April 4, 2006

AND HE WAS SAFE:

Taking a Different Kind of Dive (Thomas Boswell, April 4, 2006, Washington Post)

As Alfonso Soriano was about to slide into home plate, he suddenly saw the bat at the last instant. By accident, or perhaps as an emblem of his luck since becoming a National, the large black stick lay in exactly the worst place a bat can be: six feet from home plate and stretched across the foul line as though the devil had placed it as an Opening Day booby trap.

With a normal feet-first slide, Soriano might break his ankle. With a headfirst dive into the plate, the menacing wood might catch him in the ribs. So Soriano did exactly what he has done with unusual grace since March 22, the day he moved to left field against his desires but in his team's best interests. The $10 million man, the kind of star who usually gets the deference, adjusted on the fly the best he could, at his own risk but greatly to his credit.

Few players are gifted, limber and brave enough to execute the dive Soriano improvised. In less than a second, he showed why the Nationals wanted him so badly and risked so much embarrassment to trade for him and why they still hope that, somehow, their relations can be mended. Athletes who average 35 home runs a season, as Soriano has the past four years, almost never embody the game's other skills of speed, agility and, when a game is at stake, recklessness, as Soriano always has. Fine teams need such players at their center. The Nats have one now, though for how long?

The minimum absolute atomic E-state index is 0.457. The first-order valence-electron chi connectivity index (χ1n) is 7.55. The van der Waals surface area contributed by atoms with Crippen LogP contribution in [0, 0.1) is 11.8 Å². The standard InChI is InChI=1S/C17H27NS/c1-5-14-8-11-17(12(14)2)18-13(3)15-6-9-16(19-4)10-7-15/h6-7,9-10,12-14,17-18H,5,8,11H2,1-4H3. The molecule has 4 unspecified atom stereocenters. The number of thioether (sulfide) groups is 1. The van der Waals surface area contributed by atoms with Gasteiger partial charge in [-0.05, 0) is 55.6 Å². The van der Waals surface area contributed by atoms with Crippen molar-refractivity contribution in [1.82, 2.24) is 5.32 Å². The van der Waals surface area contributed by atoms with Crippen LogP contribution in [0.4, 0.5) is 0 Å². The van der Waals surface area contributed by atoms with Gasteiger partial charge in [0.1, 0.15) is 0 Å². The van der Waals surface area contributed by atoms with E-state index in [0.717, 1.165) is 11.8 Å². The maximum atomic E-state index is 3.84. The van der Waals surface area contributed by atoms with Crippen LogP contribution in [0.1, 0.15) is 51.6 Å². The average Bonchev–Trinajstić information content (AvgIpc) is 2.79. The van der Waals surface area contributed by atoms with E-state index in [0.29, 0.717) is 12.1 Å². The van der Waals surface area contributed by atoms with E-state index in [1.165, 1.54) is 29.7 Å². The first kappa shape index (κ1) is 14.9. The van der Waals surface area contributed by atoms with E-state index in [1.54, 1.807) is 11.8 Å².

Posted by Orrin Judd at April 4, 2006 2:20 PM
Comments

Meanwhile, given the manic-depressive nature of New York tabloid sports columnists, they're already talking about printing up World Series tickets for the Mets, following Monday's win over the Nats (if they lose their next game or two, the same folks will want Omar Minaya tied to the tracks of the Flushing line outside the stadium for saddling New York with this horrid team of Latinos).

Posted by: John at April 4, 2006 3:21 PM

The mind boggles at the bravery, skill and determination when faced with 2 lbs plus of lumber in his way! Almost singlehandedly redeems baseball players' reputations as sissy athletes who sit out games because their eyelids wouldn't open, their hair hurt or they strained their backs closing a clothes dryer.

Posted by: Rick T. at April 4, 2006 3:50 PM

Maybe he'll be able to improve on that sterling .309 obp from last year.

Posted by: Jim in Chicago at April 4, 2006 4:09 PM

Or his .971 fielding percentage at second base. They've stuck him in left this year but he can't play that either.

Posted by: joe shropshire at April 4, 2006 9:11 PM
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